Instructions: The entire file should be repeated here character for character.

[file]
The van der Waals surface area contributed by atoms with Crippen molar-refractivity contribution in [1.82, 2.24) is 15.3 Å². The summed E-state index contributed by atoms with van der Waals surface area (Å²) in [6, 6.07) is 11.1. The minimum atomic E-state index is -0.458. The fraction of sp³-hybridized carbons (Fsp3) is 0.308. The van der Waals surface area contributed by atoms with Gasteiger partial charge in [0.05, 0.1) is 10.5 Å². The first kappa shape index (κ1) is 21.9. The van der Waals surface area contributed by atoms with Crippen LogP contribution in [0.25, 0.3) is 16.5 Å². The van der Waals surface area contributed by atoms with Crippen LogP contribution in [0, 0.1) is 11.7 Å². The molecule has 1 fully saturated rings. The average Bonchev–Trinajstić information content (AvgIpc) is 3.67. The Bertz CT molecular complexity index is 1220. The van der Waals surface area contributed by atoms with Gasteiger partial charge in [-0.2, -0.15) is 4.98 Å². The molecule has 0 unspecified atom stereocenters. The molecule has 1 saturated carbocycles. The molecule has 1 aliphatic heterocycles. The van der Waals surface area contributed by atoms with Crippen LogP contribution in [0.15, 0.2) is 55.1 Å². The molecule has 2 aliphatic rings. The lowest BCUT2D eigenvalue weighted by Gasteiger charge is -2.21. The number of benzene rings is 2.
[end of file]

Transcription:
The van der Waals surface area contributed by atoms with Crippen molar-refractivity contribution in [1.82, 2.24) is 15.3 Å². The summed E-state index contributed by atoms with van der Waals surface area (Å²) in [6, 6.07) is 11.1. The minimum atomic E-state index is -0.458. The fraction of sp³-hybridized carbons (Fsp3) is 0.308. The van der Waals surface area contributed by atoms with Gasteiger partial charge in [0.05, 0.1) is 10.5 Å². The first kappa shape index (κ1) is 21.9. The van der Waals surface area contributed by atoms with Crippen LogP contribution in [0.25, 0.3) is 16.5 Å². The van der Waals surface area contributed by atoms with Crippen LogP contribution in [0, 0.1) is 11.7 Å². The molecule has 1 fully saturated rings. The average Bonchev–Trinajstić information content (AvgIpc) is 3.67. The Bertz CT molecular complexity index is 1220. The van der Waals surface area contributed by atoms with Gasteiger partial charge in [-0.2, -0.15) is 4.98 Å². The molecule has 0 unspecified atom stereocenters. The molecule has 1 saturated carbocycles. The molecule has 1 aliphatic heterocycles. The van der Waals surface area contributed by atoms with Crippen LogP contribution in [0.15, 0.2) is 55.1 Å². The molecule has 2 aliphatic rings. The lowest BCUT2D eigenvalue weighted by Gasteiger charge is -2.21. The number of benzene rings is 2.